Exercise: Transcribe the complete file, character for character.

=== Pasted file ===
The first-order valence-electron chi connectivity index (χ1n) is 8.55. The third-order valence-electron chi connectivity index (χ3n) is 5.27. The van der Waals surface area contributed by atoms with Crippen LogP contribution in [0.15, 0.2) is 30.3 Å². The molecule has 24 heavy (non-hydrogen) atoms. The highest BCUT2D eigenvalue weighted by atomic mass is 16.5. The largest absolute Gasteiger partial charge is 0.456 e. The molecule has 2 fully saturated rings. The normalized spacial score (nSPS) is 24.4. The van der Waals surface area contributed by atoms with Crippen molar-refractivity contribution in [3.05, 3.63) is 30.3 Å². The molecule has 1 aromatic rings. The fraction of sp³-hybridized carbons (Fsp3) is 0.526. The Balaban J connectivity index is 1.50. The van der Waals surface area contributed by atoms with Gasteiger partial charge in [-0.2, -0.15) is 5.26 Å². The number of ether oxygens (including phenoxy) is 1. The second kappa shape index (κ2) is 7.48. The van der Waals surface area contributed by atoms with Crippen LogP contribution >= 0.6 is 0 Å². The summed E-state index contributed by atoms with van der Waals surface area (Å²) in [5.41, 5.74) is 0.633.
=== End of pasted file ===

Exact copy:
The first-order valence-electron chi connectivity index (χ1n) is 8.55. The third-order valence-electron chi connectivity index (χ3n) is 5.27. The van der Waals surface area contributed by atoms with Crippen LogP contribution in [0.15, 0.2) is 30.3 Å². The molecule has 24 heavy (non-hydrogen) atoms. The highest BCUT2D eigenvalue weighted by atomic mass is 16.5. The largest absolute Gasteiger partial charge is 0.456 e. The molecule has 2 fully saturated rings. The normalized spacial score (nSPS) is 24.4. The van der Waals surface area contributed by atoms with Crippen molar-refractivity contribution in [3.05, 3.63) is 30.3 Å². The molecule has 1 aromatic rings. The fraction of sp³-hybridized carbons (Fsp3) is 0.526. The Balaban J connectivity index is 1.50. The van der Waals surface area contributed by atoms with Gasteiger partial charge in [-0.2, -0.15) is 5.26 Å². The number of ether oxygens (including phenoxy) is 1. The second kappa shape index (κ2) is 7.48. The van der Waals surface area contributed by atoms with Crippen LogP contribution >= 0.6 is 0 Å². The summed E-state index contributed by atoms with van der Waals surface area (Å²) in [5.41, 5.74) is 0.633.